One of the many takeaways from Linda Lighton’s work is mankind’s pursuit of ownership and power through the guise of glossy weaponry. Lighton’s sculptural ceramics of lipsticks, oil rigs, guns and bullets place us under the spell of these sensuous objects of intimidation, showing how we long to handle and possess them, gently stroking their gleaming surfaces like purring cats on our laps.
Paired in the same space are Jessica Wohl’s quilts portraying declarative statements concerning culture, politics and values. Supported by floral patterning and other, sharper markings, her quilts are meant for viewers to confront “systematic forms of racism and classism that divide communities.” They provide a balance to Lighton’s work as softer and gentler objects, but are no less sharp and direct for being embedded in objects of warmth and comfort.
I do not necessarily agree these two artists ought to have been shown together. In separate exhibitions their firepower would stand as singular, strongly conditioned statements. In this room with both bodies of work, their individual commentary does not require the support and balance of one another. Each artists’ work stands tall on its own.
Lighton’s work makes no qualms about a world that has long been informed by a toxic masculinity. Lighton moves past technique to enact a conversation and not just expose the material. She shows us the shameless pursuit of immediate material gratification achieved at any cost and by any means necessary. In a vein similar to artist and activist Nancy Spero, Lighton’s objects are, to reference Spero, an “unapologetic statement against the pervasive abuse of power.”
Let’s not be surprised by how readily Lighton has moved these fear-based, power hungry objects into something that borders on erotica (For context, consider two of her works on display, The Modern City State or I don’t want a bullet to kiss your heart). These phallic symbols of control are bordering on sexy, and that can be a difficult thing to deny.
Is this gun going to shoot? Will that oil well create a gusher? Can this lipstick deliver you to ecstacy? Our greatest fears lie in anticipation and that’s part of their seduction. Some of us are turned on by the danger; it is why some are so eager to go to battle or shoot a gun. Every action takes us one step closer to forcing people out of our way and it never eases our fear of anticipation. This is where I think Lighton’s work is strongest; using these manipulative delivery systems to place the audience in a much more assertive role. We are dismayed that something presented as incredibly delicate, like ceramics, can represent these masculine objects that bring so much destruction. And because Lighton has worked these objects gently, but firmly, we are compelled to treat them with care. They also represent a part of ourselves that fears to admit our arousal towards them. It is at this point our inclination to smash them like the patriarchy they support rises to the top.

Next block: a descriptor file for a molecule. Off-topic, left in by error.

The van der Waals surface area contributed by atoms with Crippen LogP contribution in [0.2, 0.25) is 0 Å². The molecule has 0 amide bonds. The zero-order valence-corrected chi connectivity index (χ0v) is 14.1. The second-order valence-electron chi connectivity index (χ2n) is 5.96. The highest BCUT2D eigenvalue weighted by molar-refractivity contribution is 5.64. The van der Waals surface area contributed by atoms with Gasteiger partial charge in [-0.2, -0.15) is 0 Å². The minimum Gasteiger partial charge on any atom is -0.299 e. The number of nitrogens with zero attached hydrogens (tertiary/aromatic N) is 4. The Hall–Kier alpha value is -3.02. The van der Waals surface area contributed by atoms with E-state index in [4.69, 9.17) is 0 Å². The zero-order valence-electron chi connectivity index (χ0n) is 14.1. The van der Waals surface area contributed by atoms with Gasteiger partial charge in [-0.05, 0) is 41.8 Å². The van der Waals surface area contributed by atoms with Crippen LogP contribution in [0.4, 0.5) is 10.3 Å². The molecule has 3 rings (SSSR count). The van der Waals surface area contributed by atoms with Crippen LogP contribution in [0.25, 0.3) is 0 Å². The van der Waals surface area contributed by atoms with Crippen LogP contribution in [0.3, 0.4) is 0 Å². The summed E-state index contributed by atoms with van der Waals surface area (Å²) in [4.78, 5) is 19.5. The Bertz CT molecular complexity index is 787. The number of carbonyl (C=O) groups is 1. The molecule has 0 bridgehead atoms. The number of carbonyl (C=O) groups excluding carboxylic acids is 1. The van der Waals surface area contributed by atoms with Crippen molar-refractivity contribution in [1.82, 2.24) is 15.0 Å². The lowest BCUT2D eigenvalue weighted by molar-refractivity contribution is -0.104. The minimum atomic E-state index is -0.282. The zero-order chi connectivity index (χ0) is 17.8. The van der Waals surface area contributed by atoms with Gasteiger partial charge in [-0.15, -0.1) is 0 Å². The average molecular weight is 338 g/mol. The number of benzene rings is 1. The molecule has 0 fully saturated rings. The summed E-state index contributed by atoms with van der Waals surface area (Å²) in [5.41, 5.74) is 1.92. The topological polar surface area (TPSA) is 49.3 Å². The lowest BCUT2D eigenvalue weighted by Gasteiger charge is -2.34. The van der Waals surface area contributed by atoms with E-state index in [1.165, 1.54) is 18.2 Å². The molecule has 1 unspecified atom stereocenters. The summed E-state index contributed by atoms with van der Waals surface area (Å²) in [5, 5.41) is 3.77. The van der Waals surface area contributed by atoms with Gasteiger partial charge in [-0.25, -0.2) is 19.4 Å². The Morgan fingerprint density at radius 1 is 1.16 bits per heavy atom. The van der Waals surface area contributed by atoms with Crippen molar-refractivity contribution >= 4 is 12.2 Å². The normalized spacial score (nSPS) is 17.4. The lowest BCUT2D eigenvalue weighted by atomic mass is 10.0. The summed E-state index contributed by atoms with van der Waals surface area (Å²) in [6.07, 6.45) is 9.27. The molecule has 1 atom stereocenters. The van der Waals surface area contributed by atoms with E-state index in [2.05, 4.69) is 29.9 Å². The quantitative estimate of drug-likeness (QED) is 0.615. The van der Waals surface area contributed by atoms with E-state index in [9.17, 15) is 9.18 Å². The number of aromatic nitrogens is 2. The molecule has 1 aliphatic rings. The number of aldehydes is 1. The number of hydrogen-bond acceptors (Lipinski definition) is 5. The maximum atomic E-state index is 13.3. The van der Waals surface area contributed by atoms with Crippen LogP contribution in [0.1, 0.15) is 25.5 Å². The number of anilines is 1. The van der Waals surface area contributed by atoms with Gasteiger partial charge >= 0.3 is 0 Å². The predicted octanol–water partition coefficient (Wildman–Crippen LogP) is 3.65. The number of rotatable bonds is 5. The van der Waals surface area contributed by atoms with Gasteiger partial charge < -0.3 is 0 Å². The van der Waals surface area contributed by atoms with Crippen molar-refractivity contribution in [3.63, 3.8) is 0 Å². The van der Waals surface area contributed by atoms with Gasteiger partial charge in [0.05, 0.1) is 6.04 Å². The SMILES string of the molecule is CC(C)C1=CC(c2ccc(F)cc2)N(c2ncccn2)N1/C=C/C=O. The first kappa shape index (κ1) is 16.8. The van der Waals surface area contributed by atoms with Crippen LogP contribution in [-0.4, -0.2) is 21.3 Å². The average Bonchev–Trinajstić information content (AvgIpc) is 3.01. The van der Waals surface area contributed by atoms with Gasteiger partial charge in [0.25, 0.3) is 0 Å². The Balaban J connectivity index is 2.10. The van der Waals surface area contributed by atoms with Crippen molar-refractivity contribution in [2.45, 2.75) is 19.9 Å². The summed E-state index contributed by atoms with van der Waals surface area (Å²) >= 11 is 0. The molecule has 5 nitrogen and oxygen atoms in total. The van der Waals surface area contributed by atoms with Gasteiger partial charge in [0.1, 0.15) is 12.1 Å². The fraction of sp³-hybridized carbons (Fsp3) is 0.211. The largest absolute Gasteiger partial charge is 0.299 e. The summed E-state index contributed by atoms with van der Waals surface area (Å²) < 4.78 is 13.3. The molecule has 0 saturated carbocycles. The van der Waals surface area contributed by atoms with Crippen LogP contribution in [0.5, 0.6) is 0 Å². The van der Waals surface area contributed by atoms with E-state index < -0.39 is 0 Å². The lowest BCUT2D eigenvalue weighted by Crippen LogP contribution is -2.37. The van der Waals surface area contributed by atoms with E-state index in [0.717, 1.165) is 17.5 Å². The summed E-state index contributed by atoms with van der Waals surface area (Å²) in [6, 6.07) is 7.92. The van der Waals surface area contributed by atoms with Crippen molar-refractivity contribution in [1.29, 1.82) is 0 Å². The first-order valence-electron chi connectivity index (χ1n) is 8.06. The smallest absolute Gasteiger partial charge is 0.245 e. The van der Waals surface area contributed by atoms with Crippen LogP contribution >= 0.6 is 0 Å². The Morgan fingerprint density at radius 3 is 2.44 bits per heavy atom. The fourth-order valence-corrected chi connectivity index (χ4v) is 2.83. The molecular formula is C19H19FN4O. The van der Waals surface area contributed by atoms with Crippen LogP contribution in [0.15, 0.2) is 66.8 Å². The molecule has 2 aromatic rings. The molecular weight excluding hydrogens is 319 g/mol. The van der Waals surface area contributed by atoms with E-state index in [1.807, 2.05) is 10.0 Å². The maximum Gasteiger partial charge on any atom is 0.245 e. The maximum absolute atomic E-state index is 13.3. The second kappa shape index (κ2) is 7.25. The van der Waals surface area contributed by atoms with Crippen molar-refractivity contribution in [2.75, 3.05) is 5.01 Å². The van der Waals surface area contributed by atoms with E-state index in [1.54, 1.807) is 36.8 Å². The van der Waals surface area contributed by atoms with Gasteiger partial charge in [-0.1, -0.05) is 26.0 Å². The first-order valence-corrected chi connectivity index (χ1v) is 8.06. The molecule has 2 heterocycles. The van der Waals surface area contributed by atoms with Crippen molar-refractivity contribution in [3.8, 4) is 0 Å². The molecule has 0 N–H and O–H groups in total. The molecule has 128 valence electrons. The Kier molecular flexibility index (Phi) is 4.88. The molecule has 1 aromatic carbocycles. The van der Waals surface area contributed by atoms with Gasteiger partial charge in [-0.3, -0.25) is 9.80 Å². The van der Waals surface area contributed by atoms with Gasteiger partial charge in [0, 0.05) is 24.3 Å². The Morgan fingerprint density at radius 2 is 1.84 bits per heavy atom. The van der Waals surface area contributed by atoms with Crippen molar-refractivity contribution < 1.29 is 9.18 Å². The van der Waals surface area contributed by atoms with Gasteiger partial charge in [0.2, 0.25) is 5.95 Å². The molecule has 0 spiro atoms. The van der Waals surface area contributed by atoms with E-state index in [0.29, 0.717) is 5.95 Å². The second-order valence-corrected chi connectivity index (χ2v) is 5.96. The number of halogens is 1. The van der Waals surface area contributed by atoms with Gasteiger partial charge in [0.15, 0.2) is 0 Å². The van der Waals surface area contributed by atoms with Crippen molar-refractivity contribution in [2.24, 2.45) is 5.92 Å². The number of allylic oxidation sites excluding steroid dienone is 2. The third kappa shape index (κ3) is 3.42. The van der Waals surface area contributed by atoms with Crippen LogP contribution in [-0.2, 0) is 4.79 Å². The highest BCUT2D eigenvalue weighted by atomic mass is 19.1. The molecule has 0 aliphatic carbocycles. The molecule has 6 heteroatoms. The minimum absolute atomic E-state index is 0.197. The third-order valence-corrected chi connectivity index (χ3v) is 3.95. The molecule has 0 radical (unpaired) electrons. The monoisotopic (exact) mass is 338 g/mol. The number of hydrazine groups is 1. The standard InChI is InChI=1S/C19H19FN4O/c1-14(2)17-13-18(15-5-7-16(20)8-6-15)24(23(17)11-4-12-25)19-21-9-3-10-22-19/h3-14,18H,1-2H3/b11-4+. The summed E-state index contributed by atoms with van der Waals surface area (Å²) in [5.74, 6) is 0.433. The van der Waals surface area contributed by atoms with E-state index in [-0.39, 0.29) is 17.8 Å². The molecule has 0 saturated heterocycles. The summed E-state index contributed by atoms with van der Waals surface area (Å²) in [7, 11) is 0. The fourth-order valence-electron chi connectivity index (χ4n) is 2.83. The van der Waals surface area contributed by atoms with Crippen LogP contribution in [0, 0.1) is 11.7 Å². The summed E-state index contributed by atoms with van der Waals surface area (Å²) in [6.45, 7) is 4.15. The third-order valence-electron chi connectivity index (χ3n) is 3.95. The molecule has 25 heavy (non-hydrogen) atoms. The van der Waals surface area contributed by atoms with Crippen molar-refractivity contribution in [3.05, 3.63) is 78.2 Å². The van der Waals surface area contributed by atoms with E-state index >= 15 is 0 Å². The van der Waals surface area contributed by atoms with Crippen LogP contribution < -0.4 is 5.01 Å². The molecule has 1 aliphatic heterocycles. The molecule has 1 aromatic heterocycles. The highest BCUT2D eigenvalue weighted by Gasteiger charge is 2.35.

Turning away from suggestive ideas, this work also directs us towards more difficult truths. As the greenhouse effect comes to pass, Lighton’s oil towers are solemn monuments to our imminent demise. History will look back at this era of abundance and question why we ignored our obligation to future generations. Right now, it can sometimes appear science and common sense are being relegated to the loony bin of fractured thinking while the world population grows, depleting natural resources. We defend it with guns, wrapping ourselves in the comfort of cold steel and firepower. Beauty is used as both a weapon of intimidation similar to a gun, which places the user of the lipsticks in a role that can be seen as either diminished for relying upon mating alone or usurping the rules of attraction to coerce and intimidate. Seen as talismans or souvenirs, however you perceive Lighton’s work depends on whether you view these worldly circumstances as occupation or oppression.
Fear isn’t a byproduct of hyperbole, it’s an acknowledgement that deep in the cold pit of reality called truth, we are completely aware there is nothing that will fully protect us. Although Wohl’s quilts are objects meant to do exactly that, their historical construction infers a firmly focused, localized conversation, drawn closer by her finely tuned attention to craftsmanship.
The statements stitched onto these quilts derive from throwaway materials and other hand-me-downs that mean something more direct for her as she presents a powerful retort about community issues, including, racism, redlining and gerrymandering. These soft and loving items that hold young children and are cherished as heirlooms dedicates itself to taking an object almost sacrosanct, challenging her viewers out of any complacency.
Wohl’s stitching sometimes convey a more Modernist approach of crisscrosses and solid lines to indicate barricades and impediments. Specifically, Are We Becoming Hollow Men and Good Luck, hews too closely to gestures and patterns seen in some work by painter Kerry James Marshall, almost to the point of distraction.
Regardless of the history of quilting and ceramics as craft, both women have weaponized their deliveries, creating lasting impact Putting them together in the same room, however, dilutes this strength. An ongoing, solo series of artists like Lighton and Wohl, would be unrelenting and incredibly stimulating.
However, we are not the less for seeing them together. These two women are saying the universe is not indifferent. Both are luring us into a false security where Wohl’s quilts offer little warmth and Lighton’s ceramics dispense no pity.
Thoughts and Prayers May 11 through July 2018 at Weinberger’s Fine Art Drawing Room in Kansas City’s Crossroads Arts District